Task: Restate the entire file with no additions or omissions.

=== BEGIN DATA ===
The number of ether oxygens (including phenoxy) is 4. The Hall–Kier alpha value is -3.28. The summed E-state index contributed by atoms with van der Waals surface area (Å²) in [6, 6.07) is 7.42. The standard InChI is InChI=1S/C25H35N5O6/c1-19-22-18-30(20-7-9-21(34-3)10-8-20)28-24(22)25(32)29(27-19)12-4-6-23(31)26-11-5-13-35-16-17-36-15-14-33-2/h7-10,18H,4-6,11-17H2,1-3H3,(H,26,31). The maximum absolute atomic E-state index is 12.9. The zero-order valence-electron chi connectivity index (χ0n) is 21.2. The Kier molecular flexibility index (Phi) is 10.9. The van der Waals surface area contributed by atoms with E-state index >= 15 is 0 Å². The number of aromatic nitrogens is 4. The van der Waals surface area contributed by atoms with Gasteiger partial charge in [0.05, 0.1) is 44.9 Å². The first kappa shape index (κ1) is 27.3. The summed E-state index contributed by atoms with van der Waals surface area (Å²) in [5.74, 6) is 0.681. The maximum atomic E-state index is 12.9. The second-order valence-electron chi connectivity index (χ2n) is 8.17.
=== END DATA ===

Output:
The number of ether oxygens (including phenoxy) is 4. The Hall–Kier alpha value is -3.28. The summed E-state index contributed by atoms with van der Waals surface area (Å²) in [6, 6.07) is 7.42. The standard InChI is InChI=1S/C25H35N5O6/c1-19-22-18-30(20-7-9-21(34-3)10-8-20)28-24(22)25(32)29(27-19)12-4-6-23(31)26-11-5-13-35-16-17-36-15-14-33-2/h7-10,18H,4-6,11-17H2,1-3H3,(H,26,31). The maximum absolute atomic E-state index is 12.9. The zero-order valence-electron chi connectivity index (χ0n) is 21.2. The Kier molecular flexibility index (Phi) is 10.9. The van der Waals surface area contributed by atoms with E-state index >= 15 is 0 Å². The number of aromatic nitrogens is 4. The van der Waals surface area contributed by atoms with Gasteiger partial charge in [0.05, 0.1) is 44.9 Å². The first kappa shape index (κ1) is 27.3. The summed E-state index contributed by atoms with van der Waals surface area (Å²) in [5.74, 6) is 0.681. The maximum atomic E-state index is 12.9. The second-order valence-electron chi connectivity index (χ2n) is 8.17.